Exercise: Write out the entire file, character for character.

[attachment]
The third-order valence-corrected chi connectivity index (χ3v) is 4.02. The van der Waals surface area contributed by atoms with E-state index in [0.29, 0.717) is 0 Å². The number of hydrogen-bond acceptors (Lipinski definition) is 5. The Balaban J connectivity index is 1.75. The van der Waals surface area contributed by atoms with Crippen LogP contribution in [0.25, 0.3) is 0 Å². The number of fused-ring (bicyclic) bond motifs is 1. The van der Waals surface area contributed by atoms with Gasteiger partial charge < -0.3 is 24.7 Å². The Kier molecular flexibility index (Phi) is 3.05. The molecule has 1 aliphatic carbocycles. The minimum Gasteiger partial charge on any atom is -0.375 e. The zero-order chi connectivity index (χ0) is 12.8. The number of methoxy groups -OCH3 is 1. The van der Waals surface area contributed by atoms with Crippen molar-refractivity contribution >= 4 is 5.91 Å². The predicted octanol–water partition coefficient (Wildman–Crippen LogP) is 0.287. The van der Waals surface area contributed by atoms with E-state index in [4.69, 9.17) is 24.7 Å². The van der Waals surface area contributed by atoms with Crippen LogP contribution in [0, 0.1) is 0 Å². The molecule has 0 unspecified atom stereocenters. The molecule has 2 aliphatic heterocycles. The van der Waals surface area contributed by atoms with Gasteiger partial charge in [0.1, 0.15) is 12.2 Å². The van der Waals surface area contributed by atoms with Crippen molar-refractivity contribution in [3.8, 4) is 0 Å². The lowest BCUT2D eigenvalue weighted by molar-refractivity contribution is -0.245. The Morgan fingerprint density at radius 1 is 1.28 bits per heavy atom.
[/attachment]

The third-order valence-corrected chi connectivity index (χ3v) is 4.02. The van der Waals surface area contributed by atoms with E-state index in [0.29, 0.717) is 0 Å². The number of hydrogen-bond acceptors (Lipinski definition) is 5. The Balaban J connectivity index is 1.75. The van der Waals surface area contributed by atoms with Crippen LogP contribution in [0.25, 0.3) is 0 Å². The number of fused-ring (bicyclic) bond motifs is 1. The van der Waals surface area contributed by atoms with Gasteiger partial charge < -0.3 is 24.7 Å². The Kier molecular flexibility index (Phi) is 3.05. The molecule has 1 aliphatic carbocycles. The minimum Gasteiger partial charge on any atom is -0.375 e. The zero-order chi connectivity index (χ0) is 12.8. The number of methoxy groups -OCH3 is 1. The van der Waals surface area contributed by atoms with Crippen molar-refractivity contribution >= 4 is 5.91 Å². The predicted octanol–water partition coefficient (Wildman–Crippen LogP) is 0.287. The van der Waals surface area contributed by atoms with E-state index in [4.69, 9.17) is 24.7 Å². The van der Waals surface area contributed by atoms with Crippen LogP contribution in [0, 0.1) is 0 Å². The molecule has 0 unspecified atom stereocenters. The molecule has 2 aliphatic heterocycles. The van der Waals surface area contributed by atoms with Gasteiger partial charge in [0.1, 0.15) is 12.2 Å². The van der Waals surface area contributed by atoms with Crippen molar-refractivity contribution in [3.8, 4) is 0 Å². The lowest BCUT2D eigenvalue weighted by molar-refractivity contribution is -0.245. The Morgan fingerprint density at radius 1 is 1.28 bits per heavy atom.